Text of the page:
Review: Korean police comedy Extreme Job works on almost every level

Film about a Seoul narcotics squad and a fried chicken restaurant sizzles with fun (shame about the title, though)

EXTREME JOB (Lee Byeong-heon). 111 minutes. Subtitled. Opens Friday (February 1). See listing. Rating: NNNN

Lee Byeong-heon’s Extreme Job is a zippy, charming and very silly Korean policier about a Seoul narcotics squad who open a fried chicken restaurant in order to get closer to the operation of a ruthless drug lord – only to see the business take off and their cover threatened by its success. 

Honestly, the only thing that doesn’t work is the title, which is as generic as they come and does nothing to sell the movie’s weird, unpredictable energy. Chicken Brothers, after the fictional restaurant? Clucks And Robbers? Beak Cops? I dunno, throw it back to the room. There must be something better.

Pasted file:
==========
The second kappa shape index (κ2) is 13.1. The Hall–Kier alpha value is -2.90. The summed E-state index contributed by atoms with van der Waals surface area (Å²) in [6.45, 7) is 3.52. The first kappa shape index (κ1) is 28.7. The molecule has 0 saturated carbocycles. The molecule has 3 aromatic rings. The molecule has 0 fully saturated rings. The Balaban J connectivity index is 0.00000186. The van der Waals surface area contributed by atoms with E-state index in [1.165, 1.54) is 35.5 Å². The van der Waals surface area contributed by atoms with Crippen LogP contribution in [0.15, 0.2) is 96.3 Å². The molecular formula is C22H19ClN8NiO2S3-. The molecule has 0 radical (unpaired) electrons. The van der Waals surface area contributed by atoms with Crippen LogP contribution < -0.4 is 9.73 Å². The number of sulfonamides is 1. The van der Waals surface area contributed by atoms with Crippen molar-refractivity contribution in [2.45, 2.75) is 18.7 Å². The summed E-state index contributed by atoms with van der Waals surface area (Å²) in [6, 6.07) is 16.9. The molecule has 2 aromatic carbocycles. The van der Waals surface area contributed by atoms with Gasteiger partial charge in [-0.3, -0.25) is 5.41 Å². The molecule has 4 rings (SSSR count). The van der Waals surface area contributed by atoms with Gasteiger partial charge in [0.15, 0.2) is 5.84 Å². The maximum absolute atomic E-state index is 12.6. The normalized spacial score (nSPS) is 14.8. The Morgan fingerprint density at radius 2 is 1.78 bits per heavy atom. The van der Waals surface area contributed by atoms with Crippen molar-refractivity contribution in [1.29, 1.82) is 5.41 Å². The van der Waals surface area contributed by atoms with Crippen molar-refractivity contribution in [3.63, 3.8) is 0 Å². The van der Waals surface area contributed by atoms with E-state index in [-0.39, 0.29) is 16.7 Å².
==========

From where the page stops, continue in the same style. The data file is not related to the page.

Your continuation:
Anyway, by any other name Extreme Job is a lot of fun. Lee (What A Man Wants) establishes a breezy balance between complex action scenes and goofy workplace comedy, seeding quirks, relationships and rivalries into the squad that pay off throughout the film. 

As in any great comedy, the story grows more complicated as it unfolds, and as Extreme Job races along a couple of its stars emerge as MVPs: Ryu Seung-ryong, of Psychokinesis and the new Netflix series Kingdom, gets to play against his usual stoic presence as the exasperated captain, while the relatively unknown Lee Hanee wields a deadpan to rival Brooklyn Nine-Nine’s Stephanie Beatriz’s as his taciturn right hand.

Go see this before someone mounts an American remake and kills the best jokes. Also, and not for nothing, the chicken looks delicious.

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